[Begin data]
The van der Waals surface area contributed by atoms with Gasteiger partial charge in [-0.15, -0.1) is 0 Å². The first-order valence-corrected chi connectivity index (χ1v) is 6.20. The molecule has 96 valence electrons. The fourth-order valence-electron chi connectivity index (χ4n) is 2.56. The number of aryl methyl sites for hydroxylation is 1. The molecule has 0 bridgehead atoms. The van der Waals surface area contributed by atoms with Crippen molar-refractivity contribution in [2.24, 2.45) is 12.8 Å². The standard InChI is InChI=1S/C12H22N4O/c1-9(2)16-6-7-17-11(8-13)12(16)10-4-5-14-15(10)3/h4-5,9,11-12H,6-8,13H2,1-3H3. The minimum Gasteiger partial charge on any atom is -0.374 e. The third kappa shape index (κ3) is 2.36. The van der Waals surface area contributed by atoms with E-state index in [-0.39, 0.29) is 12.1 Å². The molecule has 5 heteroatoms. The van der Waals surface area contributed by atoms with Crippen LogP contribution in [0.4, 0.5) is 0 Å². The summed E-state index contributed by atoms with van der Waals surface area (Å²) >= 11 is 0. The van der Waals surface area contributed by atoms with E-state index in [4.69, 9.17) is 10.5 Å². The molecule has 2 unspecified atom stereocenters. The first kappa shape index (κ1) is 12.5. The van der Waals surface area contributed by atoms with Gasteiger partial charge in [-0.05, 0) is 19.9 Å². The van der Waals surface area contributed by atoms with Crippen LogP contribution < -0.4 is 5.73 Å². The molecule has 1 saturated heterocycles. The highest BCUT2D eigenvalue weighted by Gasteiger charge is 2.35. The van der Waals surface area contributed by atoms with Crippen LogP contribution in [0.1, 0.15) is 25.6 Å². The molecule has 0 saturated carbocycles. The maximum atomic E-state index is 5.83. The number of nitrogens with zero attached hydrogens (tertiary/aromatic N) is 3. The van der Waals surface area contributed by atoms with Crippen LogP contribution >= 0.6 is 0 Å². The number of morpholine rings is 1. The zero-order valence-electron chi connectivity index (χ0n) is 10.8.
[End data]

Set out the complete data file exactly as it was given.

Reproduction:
The van der Waals surface area contributed by atoms with Gasteiger partial charge in [-0.15, -0.1) is 0 Å². The first-order valence-corrected chi connectivity index (χ1v) is 6.20. The molecule has 96 valence electrons. The fourth-order valence-electron chi connectivity index (χ4n) is 2.56. The number of aryl methyl sites for hydroxylation is 1. The molecule has 0 bridgehead atoms. The van der Waals surface area contributed by atoms with Crippen molar-refractivity contribution in [2.24, 2.45) is 12.8 Å². The standard InChI is InChI=1S/C12H22N4O/c1-9(2)16-6-7-17-11(8-13)12(16)10-4-5-14-15(10)3/h4-5,9,11-12H,6-8,13H2,1-3H3. The minimum Gasteiger partial charge on any atom is -0.374 e. The third kappa shape index (κ3) is 2.36. The van der Waals surface area contributed by atoms with E-state index in [-0.39, 0.29) is 12.1 Å². The molecule has 5 heteroatoms. The van der Waals surface area contributed by atoms with Crippen LogP contribution in [0.4, 0.5) is 0 Å². The summed E-state index contributed by atoms with van der Waals surface area (Å²) >= 11 is 0. The van der Waals surface area contributed by atoms with E-state index in [4.69, 9.17) is 10.5 Å². The molecule has 2 unspecified atom stereocenters. The first kappa shape index (κ1) is 12.5. The van der Waals surface area contributed by atoms with Gasteiger partial charge in [-0.05, 0) is 19.9 Å². The van der Waals surface area contributed by atoms with Crippen LogP contribution < -0.4 is 5.73 Å². The molecule has 1 saturated heterocycles. The highest BCUT2D eigenvalue weighted by Gasteiger charge is 2.35. The van der Waals surface area contributed by atoms with Crippen LogP contribution in [0.1, 0.15) is 25.6 Å². The molecule has 0 saturated carbocycles. The maximum atomic E-state index is 5.83. The number of nitrogens with zero attached hydrogens (tertiary/aromatic N) is 3. The van der Waals surface area contributed by atoms with Crippen LogP contribution >= 0.6 is 0 Å². The number of morpholine rings is 1. The zero-order valence-electron chi connectivity index (χ0n) is 10.8.